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Myspace doesn't make my "Top 8"

Ok, I’d like to start this off by wishing everyone a happy Valentines Day. And I believe that because this week hosts such a Hallmark holiday, the idea of online communities are a perfect conversation piece.

I am or have been involved in online communities. I am currently on the Facebook, and becoming a valid member with in this community. It counts! ? The other communities I have been involved in, I used mainly for information purposes. These mainly included forums for Xbox, when I used to have time for video games. Within those communities, I was mainly just a lurker, as Baym puts it. The only time I participated was when I really needed to find something out that I wasn’t able to get from other peoples conversations. I do not have a Myspace page, because I just don’t see the point…..for me. I already feel bad enough that I have a profile on the facebook, but it proves to be useful once in a while. I’ve noticed that other people in this discussion also feel the same way when it comes to Myspace and Facebook.

As I was taking a look through everyone’s posts thus far, I was rather surprised to see how many of you actually acknowledged the online community as a legitimate community. That’s not to say that I don’t agree, but I thought that there would for sure be people out there who think that online communities contain no legitimacy at all. Just for fun, I looked up the definition of community online, and there were over ten definitions that came up. I read through each one of them, and I did not see one which an online community did not meet the requirements of. However, I feel there are definite limitations that are set by online communities in comparison to real life communities. The main limitation is that in the online world, you can’t actually have physical contact with others. To me, online communities are great for the use of words, but for actually having a physical relationship, I just don’t think they cut-it in that respect. When I’m interacting with someone, I would much rather prefer to see them in person. I understand that there might be some argument to this by saying people identify themselves on Myspace and Facebook with pictures of themselves, or how we even made Avatars. But in my opinion, it is still not the same as actually experiencing that in real life. Boyd talks about how Myspace and how some of its characteristics have the same effect of a real life community, whereas others don’t. The idea of befriending people on Facebook, Myspace, and Friendster is not realistic in my opinion. However, I thought that Boyd made an interesting point of how certain things on Myspace, for instance the top 8, can affect real life relationships and communities. I found this to be so interesting because I could never see myself becoming that involved and care about an online community so much. As someone said in their review, “It’s just freakin’ Myspace!? I also agree with md2506’s post in the sense that the older and more experienced partakers in these communities probably do not have so much drama, and do not become as involved as the younger, more immature, and less experienced users.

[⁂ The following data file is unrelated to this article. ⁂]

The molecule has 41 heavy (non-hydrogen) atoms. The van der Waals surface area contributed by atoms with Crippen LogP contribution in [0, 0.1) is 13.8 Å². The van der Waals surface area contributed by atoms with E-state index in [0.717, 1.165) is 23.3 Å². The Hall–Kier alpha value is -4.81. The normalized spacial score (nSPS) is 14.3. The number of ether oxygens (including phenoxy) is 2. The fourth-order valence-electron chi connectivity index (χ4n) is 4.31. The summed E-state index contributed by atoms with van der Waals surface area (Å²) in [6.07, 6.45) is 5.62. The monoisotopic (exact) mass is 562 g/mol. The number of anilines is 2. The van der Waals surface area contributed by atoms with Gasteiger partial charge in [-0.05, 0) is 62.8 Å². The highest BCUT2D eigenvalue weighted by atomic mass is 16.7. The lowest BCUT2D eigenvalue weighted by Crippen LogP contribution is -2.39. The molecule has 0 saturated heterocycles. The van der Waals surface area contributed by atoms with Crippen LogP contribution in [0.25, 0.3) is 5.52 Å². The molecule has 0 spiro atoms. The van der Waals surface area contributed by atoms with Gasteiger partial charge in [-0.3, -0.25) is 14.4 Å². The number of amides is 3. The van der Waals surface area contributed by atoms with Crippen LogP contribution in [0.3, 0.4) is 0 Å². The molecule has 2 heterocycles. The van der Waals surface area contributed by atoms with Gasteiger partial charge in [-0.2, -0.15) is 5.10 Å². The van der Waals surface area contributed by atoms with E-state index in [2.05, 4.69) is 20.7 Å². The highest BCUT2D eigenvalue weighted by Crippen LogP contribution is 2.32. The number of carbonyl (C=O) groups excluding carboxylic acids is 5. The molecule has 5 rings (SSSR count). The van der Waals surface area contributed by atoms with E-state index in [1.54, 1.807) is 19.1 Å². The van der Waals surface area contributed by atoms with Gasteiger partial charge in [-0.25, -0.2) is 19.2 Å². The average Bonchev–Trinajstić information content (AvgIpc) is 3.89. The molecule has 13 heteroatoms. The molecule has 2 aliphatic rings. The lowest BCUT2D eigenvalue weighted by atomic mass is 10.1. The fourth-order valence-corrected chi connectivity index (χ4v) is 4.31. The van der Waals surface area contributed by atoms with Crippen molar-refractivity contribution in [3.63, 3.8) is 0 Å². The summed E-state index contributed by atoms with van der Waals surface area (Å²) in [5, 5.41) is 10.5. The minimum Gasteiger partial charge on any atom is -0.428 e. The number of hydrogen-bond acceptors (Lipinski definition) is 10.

Overall, I feel that online communities serve a purpose for many people. However, I do not feel that they will ever take the place of a real life community. People (at least I will) always feel the need for the physical aspect of relationships and communities that the online world can not provide.